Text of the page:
Putin: Kim Jong-Un ‘a Shrewd and Mature Politician’

Kim Jong-Un has overseen unspoken reforms that have allowed the market to play a greater role in North Korea's economy

Russian President Vladimir Putin told reporters in Moscow on Thursday that he believes North Korean dictator Kim Jong-un has “obviously won this round” against the West and that Kim is a “shrewd and mature” politician.

The overture is the latest in a series of actions the Russian government has taken to bring North Korea deeper into its orbit, challenging China’s diplomatic supremacy over the communist country.

“I think that Mr. Kim Jong-un has obviously won this round. He has completed his strategic task: he has a nuclear weapon, he has missiles of global reach, up to 13,000 km, which can reach almost any point of the globe,” Putin said, according to Reuters.

“He is already a shrewd and mature politician,” he added.

The Moscow Times notes that Putin also took the time to insult Western politicians, suggesting that it was a mistake for many in the West to call for Putin to allow his most high-profile political rival, Alexei Navalny. Navalny, who has condemned Putin’s oligarchy and organized protests against the Kremlin for years, announced presidential ambitions in 2017. The Russian government subsequently accused Navalny of corruption and banned him from being on the 2018 ballot; Putin regularly refers to him as a “convicted individual.” Navalny has released a presidential policy platform, anyway. The U.S. State Department has “expressed concern” about his case.

On Thursday, Putin referred to Navalny as “that individual you mentioned” when asked about him. Of his Western supporters, Putin said, “They screwed up. It would be better if they stayed quiet.”

Putin’s comments, both in support of Kim and urging the West to “stay quiet,” are revealing of a policy that has been in the making for months. The Russian government has consistently refused to sign onto sanctions against North Korea, citing sanctions against Russia itself, and has been dismissive of any pressure put on the regime.

In remarks last September, Putin himself argued that dissuading the North Korean regime from building a nuclear weapon is impossible because “they will eat grass but they will not turn away from the path that will provide for their security.”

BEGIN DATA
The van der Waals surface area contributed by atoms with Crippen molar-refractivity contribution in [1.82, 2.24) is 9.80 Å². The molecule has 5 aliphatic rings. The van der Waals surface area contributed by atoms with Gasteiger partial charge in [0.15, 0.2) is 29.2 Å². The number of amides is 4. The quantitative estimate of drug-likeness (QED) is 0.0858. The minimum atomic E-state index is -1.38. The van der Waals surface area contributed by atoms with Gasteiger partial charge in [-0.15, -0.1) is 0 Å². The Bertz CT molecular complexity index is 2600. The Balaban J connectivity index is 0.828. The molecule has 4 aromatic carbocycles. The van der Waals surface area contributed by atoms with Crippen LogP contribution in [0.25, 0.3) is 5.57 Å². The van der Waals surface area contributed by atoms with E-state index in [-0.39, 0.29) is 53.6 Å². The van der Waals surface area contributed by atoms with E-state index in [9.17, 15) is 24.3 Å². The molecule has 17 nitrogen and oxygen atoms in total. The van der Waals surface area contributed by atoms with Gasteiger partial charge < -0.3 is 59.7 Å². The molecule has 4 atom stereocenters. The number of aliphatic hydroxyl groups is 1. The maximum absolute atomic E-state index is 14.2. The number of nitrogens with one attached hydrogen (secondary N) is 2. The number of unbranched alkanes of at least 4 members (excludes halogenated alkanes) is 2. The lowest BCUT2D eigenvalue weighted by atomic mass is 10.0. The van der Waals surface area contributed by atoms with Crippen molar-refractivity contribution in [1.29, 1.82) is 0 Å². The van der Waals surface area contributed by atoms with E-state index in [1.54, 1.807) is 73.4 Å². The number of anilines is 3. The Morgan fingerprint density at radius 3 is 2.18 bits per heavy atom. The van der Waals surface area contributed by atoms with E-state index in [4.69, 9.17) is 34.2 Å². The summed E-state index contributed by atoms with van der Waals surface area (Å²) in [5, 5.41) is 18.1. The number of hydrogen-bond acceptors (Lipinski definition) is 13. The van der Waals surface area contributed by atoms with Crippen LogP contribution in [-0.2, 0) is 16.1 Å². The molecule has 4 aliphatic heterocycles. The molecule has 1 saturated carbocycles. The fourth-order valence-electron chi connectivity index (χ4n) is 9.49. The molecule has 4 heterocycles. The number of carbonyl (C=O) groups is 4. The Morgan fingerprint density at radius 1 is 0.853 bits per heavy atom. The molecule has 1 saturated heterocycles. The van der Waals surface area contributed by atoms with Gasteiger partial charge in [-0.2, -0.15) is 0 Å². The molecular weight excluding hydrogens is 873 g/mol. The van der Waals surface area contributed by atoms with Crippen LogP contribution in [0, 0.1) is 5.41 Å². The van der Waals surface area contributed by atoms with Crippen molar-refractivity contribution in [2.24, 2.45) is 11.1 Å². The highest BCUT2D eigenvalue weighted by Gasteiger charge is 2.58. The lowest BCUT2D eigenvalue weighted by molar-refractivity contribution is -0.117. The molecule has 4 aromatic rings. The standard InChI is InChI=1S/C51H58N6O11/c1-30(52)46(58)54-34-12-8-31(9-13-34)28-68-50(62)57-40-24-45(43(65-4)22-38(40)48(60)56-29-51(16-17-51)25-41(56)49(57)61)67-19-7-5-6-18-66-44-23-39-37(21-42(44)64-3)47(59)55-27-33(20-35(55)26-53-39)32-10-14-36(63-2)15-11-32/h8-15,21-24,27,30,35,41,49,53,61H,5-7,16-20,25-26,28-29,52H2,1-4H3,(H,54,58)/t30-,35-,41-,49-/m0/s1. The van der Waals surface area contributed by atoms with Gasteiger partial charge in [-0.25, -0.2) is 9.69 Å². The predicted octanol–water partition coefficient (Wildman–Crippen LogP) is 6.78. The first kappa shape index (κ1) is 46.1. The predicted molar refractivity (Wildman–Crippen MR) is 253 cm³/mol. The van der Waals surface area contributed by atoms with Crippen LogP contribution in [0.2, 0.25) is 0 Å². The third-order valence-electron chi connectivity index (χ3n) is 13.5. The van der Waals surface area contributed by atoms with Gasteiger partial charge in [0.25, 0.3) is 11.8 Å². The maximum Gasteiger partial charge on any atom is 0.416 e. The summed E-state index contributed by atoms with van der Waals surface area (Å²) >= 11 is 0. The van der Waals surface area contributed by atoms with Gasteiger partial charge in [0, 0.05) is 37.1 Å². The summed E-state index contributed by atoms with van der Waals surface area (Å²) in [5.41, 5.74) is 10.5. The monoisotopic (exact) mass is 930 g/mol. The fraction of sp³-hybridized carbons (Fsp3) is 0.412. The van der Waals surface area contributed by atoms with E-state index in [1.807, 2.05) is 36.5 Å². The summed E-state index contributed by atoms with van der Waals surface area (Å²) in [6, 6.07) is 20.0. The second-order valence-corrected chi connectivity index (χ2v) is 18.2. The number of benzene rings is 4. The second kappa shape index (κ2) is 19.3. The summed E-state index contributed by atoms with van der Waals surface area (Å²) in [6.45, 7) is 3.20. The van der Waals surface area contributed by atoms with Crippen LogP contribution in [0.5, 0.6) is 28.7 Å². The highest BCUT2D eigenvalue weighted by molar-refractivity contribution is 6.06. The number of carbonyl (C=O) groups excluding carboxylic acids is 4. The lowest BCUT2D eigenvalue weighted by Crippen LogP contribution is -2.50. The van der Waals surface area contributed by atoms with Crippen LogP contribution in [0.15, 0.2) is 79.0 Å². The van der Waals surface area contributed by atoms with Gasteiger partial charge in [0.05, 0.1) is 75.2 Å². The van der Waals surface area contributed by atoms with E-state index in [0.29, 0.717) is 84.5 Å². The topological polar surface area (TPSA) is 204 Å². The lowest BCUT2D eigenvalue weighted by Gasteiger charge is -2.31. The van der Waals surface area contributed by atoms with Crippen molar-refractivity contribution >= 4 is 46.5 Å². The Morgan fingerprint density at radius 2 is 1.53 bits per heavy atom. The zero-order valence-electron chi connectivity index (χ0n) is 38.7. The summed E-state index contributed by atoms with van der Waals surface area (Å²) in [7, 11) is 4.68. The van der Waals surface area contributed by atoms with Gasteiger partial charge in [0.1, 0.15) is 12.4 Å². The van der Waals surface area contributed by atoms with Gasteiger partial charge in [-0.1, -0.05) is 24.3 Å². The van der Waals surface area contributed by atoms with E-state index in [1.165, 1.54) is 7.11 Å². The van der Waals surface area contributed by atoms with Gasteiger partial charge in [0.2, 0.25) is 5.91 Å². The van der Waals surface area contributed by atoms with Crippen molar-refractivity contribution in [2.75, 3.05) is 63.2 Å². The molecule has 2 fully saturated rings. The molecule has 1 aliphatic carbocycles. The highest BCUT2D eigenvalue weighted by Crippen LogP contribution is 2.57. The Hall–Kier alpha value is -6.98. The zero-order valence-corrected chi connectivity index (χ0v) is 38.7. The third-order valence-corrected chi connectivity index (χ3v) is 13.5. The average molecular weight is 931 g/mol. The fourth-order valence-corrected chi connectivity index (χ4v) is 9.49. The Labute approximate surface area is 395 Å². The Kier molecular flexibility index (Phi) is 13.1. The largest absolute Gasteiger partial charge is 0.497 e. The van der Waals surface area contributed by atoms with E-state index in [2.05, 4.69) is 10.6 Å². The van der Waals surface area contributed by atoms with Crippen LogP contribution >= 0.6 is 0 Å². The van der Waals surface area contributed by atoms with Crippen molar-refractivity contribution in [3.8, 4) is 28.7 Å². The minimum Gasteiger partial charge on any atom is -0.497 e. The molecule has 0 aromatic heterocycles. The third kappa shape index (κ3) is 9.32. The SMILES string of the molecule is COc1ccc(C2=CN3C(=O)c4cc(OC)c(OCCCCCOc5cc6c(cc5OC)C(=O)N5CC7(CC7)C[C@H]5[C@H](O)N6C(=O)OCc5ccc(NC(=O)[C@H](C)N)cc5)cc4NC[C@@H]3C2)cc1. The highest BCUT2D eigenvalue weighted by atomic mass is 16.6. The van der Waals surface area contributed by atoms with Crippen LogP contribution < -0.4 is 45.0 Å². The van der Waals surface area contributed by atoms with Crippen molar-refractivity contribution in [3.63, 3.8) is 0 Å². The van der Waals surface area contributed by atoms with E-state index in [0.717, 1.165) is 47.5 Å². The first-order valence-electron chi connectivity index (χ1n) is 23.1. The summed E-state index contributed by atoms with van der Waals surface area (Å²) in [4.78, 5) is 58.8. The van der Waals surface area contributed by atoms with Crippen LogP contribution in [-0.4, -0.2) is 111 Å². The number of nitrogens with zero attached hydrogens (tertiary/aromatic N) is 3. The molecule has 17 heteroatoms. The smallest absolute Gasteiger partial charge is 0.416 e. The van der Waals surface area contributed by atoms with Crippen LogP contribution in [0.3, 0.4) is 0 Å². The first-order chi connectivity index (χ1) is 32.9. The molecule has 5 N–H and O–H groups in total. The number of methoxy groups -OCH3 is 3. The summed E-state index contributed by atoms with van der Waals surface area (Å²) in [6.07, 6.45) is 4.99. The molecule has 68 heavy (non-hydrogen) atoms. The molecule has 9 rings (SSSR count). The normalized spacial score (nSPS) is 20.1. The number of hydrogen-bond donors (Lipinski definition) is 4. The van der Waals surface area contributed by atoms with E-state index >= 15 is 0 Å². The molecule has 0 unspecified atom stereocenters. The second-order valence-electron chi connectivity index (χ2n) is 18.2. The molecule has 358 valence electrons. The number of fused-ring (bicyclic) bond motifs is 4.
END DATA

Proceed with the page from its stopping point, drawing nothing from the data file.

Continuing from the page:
“What can establish security? The restoration of international law. We should promote dialogue among all interested parties,” he offered instead, calling sanctions a “road to nowhere.”

Since the Trump administration rallied support for several rounds of sanctions against Kim Jong-un, the North Korean regime has agreed to bilateral talks with South Korea and will send an athletic delegation to the Winter Olympics in that country this year.

Putin also told reporters during that exchange that Russia would not support sanctions on North Korea because “it’s ridiculous to put us on the same list as North Korea and then ask for our help in imposing sanctions on North Korea.”

In December, the Kremlin offered to mediate talks between the United States and North Korea, an offer rejected by both sides. Putin’s government nonetheless urged the world to give Russia a greater role in resolving the crisis.

“We have channels, through which we are conducting a dialogue, and we are ready to deploy them, we are ready to exert our influence on North Korea,” Russian Deputy Foreign Minister Igor Morgulov argued in December. “We believe that the isolation alone … will not work, this won’t take us forward. By doing this, we will only worsen the situation, which is dangerous. We are really on the brink of a real war.”

Reports from citizen journalists revealed at nearly the same time that Russian vessels were helping smuggle oil into North Korea, offering relief from U.N. sanctions. The reported result of these shipments was a 25-percent drop in the price of oil within North Korea.

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